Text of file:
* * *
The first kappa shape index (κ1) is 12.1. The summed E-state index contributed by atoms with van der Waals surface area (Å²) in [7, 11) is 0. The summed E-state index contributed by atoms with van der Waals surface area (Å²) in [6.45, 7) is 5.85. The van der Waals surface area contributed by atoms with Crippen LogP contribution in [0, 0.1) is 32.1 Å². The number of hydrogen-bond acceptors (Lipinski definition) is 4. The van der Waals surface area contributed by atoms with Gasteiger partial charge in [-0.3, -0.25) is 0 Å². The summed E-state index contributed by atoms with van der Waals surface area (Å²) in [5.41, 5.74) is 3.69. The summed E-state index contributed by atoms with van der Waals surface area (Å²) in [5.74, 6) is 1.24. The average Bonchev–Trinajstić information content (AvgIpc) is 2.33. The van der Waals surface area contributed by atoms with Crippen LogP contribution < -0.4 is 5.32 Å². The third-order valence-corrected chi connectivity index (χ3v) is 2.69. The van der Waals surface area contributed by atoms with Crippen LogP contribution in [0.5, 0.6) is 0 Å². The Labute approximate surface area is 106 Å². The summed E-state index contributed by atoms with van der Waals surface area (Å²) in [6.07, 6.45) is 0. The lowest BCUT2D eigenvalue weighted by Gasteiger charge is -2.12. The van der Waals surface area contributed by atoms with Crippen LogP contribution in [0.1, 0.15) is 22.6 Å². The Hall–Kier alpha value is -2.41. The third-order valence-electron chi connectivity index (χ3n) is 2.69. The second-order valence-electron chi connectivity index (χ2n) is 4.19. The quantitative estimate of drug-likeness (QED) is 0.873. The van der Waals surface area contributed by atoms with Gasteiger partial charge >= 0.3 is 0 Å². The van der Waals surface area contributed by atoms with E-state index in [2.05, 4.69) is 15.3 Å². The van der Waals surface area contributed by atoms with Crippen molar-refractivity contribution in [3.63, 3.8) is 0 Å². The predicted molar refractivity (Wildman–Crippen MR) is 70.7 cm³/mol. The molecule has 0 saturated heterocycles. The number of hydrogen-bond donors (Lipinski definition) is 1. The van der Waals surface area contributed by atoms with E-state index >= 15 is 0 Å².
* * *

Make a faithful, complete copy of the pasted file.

The first kappa shape index (κ1) is 12.1. The summed E-state index contributed by atoms with van der Waals surface area (Å²) in [7, 11) is 0. The summed E-state index contributed by atoms with van der Waals surface area (Å²) in [6.45, 7) is 5.85. The van der Waals surface area contributed by atoms with Crippen LogP contribution in [0, 0.1) is 32.1 Å². The number of hydrogen-bond acceptors (Lipinski definition) is 4. The van der Waals surface area contributed by atoms with Gasteiger partial charge in [-0.3, -0.25) is 0 Å². The summed E-state index contributed by atoms with van der Waals surface area (Å²) in [5.41, 5.74) is 3.69. The summed E-state index contributed by atoms with van der Waals surface area (Å²) in [5.74, 6) is 1.24. The average Bonchev–Trinajstić information content (AvgIpc) is 2.33. The van der Waals surface area contributed by atoms with Crippen LogP contribution < -0.4 is 5.32 Å². The third-order valence-corrected chi connectivity index (χ3v) is 2.69. The van der Waals surface area contributed by atoms with Crippen LogP contribution in [0.5, 0.6) is 0 Å². The Labute approximate surface area is 106 Å². The summed E-state index contributed by atoms with van der Waals surface area (Å²) in [6.07, 6.45) is 0. The lowest BCUT2D eigenvalue weighted by Gasteiger charge is -2.12. The van der Waals surface area contributed by atoms with Crippen LogP contribution in [0.1, 0.15) is 22.6 Å². The Hall–Kier alpha value is -2.41. The third-order valence-electron chi connectivity index (χ3n) is 2.69. The second-order valence-electron chi connectivity index (χ2n) is 4.19. The quantitative estimate of drug-likeness (QED) is 0.873. The van der Waals surface area contributed by atoms with Gasteiger partial charge >= 0.3 is 0 Å². The van der Waals surface area contributed by atoms with E-state index in [2.05, 4.69) is 15.3 Å². The van der Waals surface area contributed by atoms with Crippen molar-refractivity contribution in [3.63, 3.8) is 0 Å². The predicted molar refractivity (Wildman–Crippen MR) is 70.7 cm³/mol. The molecule has 0 saturated heterocycles. The number of hydrogen-bond donors (Lipinski definition) is 1. The van der Waals surface area contributed by atoms with E-state index >= 15 is 0 Å².